Reinstatement: Jesus revolutionizes and upsets that fearful, narrow and prejudiced mentality. He does not abolish the law of Moses, but rather brings it to fulfillment (cf. Mt 5:17). He does so by stating, for example, that the law of retaliation is counterproductive, that God is not pleased by a Sabbath observance which demeans or condemns a man. He does so by refusing to condemn the sinful woman, but saves her from the blind zeal of those prepared to stone her ruthlessly in the belief that they were applying the law of Moses. Jesus also revolutionizes consciences in the Sermon on the Mount (cf. Mt 5), opening new horizons for humanity and fully revealing God’s “logic”. The logic of love, based not on fear but on freedom and charity, on healthy zeal and the saving will of God. For “God our Saviour desires everyone to be saved and to come to the knowledge of the truth” (1 Tim 2:3-4). “I desire mercy and not sacrifice” (Mt 12:7; Hos 6:6).

Jesus, the new Moses, wanted to heal the leper. He wanted to touch him and restore him to the community without being “hemmed in” by prejudice, conformity to the prevailing mindset or worry about becoming infected. Jesus responds immediately to the leper’s plea, without waiting to study the situation and all its possible consequences! For Jesus, what matters above all is reaching out to save those far off, healing the wounds of the sick, restoring everyone to God’s family! And this is scandalous to some people!

Jesus is not afraid of this kind of scandal! He does not think of the closed-minded who are scandalized even by a work of healing, scandalized before any kind of openness, by any action outside of their mental and spiritual boxes, by any caress or sign of tenderness which does not fit into their usual thinking and their ritual purity. He wanted to reinstate the outcast, to save those outside the camp (cf. Jn 10).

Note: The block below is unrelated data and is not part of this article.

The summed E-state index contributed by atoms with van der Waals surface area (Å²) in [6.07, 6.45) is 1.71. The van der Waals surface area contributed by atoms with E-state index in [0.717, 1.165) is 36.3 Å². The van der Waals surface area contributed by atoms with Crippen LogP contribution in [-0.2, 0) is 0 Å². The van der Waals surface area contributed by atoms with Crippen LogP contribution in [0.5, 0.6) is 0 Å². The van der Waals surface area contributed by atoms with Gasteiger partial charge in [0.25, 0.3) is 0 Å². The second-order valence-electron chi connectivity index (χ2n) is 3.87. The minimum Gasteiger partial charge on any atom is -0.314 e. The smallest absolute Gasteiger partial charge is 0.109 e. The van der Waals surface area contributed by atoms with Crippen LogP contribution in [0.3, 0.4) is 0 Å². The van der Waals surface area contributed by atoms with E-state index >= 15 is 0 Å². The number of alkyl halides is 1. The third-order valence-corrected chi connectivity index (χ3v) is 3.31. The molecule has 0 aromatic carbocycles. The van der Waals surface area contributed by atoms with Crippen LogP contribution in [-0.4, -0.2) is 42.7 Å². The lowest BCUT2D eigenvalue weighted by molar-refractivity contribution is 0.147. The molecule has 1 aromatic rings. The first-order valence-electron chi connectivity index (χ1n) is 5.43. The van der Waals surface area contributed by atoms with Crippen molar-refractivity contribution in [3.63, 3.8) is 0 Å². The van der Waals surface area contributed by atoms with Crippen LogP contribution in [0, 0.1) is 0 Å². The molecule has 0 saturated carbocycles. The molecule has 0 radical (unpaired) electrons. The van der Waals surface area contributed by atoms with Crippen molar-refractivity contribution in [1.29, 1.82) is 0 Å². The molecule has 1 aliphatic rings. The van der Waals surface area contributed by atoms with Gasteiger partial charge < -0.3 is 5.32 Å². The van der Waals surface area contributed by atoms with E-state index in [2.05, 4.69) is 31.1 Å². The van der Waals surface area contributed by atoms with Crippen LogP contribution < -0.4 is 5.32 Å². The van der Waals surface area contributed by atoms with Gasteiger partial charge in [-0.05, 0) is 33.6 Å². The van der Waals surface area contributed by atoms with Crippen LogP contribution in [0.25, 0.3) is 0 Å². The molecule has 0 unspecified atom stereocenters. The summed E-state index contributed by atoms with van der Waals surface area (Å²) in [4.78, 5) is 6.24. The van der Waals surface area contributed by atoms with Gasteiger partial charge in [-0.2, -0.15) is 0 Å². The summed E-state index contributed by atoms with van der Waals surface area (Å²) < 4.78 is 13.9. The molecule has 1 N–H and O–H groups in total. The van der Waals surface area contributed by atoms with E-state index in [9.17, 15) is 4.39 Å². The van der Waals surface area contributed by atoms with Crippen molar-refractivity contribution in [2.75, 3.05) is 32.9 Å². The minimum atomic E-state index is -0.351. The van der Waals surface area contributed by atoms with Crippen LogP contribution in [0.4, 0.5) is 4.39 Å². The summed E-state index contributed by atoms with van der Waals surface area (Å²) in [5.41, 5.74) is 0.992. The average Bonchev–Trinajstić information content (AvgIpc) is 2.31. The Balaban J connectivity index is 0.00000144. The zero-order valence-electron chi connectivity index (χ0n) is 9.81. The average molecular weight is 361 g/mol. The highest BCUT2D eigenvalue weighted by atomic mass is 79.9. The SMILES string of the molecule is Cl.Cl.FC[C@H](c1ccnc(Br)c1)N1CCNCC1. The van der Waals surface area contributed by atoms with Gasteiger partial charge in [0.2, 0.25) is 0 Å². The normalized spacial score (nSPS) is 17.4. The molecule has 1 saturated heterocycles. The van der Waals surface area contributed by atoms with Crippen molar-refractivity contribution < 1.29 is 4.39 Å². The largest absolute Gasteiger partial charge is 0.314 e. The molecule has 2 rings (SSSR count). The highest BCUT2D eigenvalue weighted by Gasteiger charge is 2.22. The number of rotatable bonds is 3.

There are two ways of thinking and of having faith: we can fear to lose the saved and we can want to save the lost. Even today it can happen that we stand at the crossroads of these two ways of thinking. The thinking of the doctors of the law, which would remove the danger by casting out the diseased person, and the thinking of God, who in his mercy embraces and accepts by reinstating him and turning evil into good, condemnation into salvation and exclusion into proclamation.

These two ways of thinking are present throughout the Church’s history: casting off and reinstating. Saint Paul, following the Lord’s command to bring the Gospel message to the ends of the earth (cf. Mt 28:19), caused scandal and met powerful resistance and great hostility, especially from those who demanded unconditional obedience to the Mosaic law, even on the part of converted pagans. Saint Peter, too, was bitterly criticized by the community when he entered the house of the pagan centurion Cornelius (cf. Acts 10).

The Church’s way, from the time of the Council of Jerusalem, has always always been the way of Jesus, the way of mercy and reinstatement. This does not mean underestimating the dangers of letting wolves into the fold, but welcoming the repentant prodigal son; healing the wounds of sin with courage and determination; rolling up our sleeves and not standing by and watching passively the suffering of the world. The way of the Church is not to condemn anyone for eternity; to pour out the balm of God’s mercy on all those who ask for it with a sincere heart. The way of the Church is precisely to leave her four walls behind and to go out in search of those who are distant, those essentially on the “outskirts” of life. It is to adopt fully God’s own approach, to follow the Master who said: “Those who are well have no need of the physician, but those who are sick; I have come to call, not the righteous but sinners” (Lk 5:31-32).